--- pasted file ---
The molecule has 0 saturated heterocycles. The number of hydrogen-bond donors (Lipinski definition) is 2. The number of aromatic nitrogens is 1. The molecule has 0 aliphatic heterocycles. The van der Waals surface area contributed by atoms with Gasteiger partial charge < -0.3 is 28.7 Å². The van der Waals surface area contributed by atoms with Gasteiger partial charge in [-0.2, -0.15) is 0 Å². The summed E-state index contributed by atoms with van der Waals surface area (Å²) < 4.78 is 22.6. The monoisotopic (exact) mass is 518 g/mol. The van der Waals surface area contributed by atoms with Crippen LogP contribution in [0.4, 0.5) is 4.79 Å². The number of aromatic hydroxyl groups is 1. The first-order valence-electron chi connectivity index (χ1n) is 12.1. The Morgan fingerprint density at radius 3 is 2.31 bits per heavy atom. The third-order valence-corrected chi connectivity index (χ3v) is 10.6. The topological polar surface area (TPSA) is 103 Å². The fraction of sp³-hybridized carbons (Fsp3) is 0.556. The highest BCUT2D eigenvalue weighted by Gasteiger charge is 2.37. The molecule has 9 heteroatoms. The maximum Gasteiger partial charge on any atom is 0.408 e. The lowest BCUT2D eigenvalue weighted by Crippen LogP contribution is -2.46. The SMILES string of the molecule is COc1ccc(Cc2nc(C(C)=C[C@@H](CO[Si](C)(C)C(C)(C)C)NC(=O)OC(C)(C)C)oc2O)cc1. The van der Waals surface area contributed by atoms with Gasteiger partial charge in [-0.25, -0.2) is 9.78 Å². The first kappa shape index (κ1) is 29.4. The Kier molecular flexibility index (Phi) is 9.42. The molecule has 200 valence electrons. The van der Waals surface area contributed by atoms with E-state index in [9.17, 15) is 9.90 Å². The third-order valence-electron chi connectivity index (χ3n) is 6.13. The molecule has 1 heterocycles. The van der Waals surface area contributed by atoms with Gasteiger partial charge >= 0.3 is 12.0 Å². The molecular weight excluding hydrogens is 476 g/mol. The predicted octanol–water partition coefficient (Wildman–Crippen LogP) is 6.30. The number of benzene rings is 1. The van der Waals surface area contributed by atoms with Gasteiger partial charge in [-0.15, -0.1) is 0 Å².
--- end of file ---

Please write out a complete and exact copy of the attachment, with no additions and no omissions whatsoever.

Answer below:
The molecule has 0 saturated heterocycles. The number of hydrogen-bond donors (Lipinski definition) is 2. The number of aromatic nitrogens is 1. The molecule has 0 aliphatic heterocycles. The van der Waals surface area contributed by atoms with Gasteiger partial charge < -0.3 is 28.7 Å². The van der Waals surface area contributed by atoms with Gasteiger partial charge in [-0.2, -0.15) is 0 Å². The summed E-state index contributed by atoms with van der Waals surface area (Å²) < 4.78 is 22.6. The monoisotopic (exact) mass is 518 g/mol. The van der Waals surface area contributed by atoms with Crippen LogP contribution in [0.4, 0.5) is 4.79 Å². The number of aromatic hydroxyl groups is 1. The first-order valence-electron chi connectivity index (χ1n) is 12.1. The Morgan fingerprint density at radius 3 is 2.31 bits per heavy atom. The third-order valence-corrected chi connectivity index (χ3v) is 10.6. The topological polar surface area (TPSA) is 103 Å². The fraction of sp³-hybridized carbons (Fsp3) is 0.556. The highest BCUT2D eigenvalue weighted by Gasteiger charge is 2.37. The molecule has 9 heteroatoms. The maximum Gasteiger partial charge on any atom is 0.408 e. The lowest BCUT2D eigenvalue weighted by Crippen LogP contribution is -2.46. The SMILES string of the molecule is COc1ccc(Cc2nc(C(C)=C[C@@H](CO[Si](C)(C)C(C)(C)C)NC(=O)OC(C)(C)C)oc2O)cc1. The van der Waals surface area contributed by atoms with Gasteiger partial charge in [-0.25, -0.2) is 9.78 Å². The first kappa shape index (κ1) is 29.4. The Kier molecular flexibility index (Phi) is 9.42. The molecule has 200 valence electrons. The van der Waals surface area contributed by atoms with E-state index in [9.17, 15) is 9.90 Å². The third-order valence-electron chi connectivity index (χ3n) is 6.13. The molecule has 1 heterocycles. The van der Waals surface area contributed by atoms with Gasteiger partial charge >= 0.3 is 12.0 Å². The molecular weight excluding hydrogens is 476 g/mol. The predicted octanol–water partition coefficient (Wildman–Crippen LogP) is 6.30. The number of benzene rings is 1. The van der Waals surface area contributed by atoms with Gasteiger partial charge in [-0.15, -0.1) is 0 Å².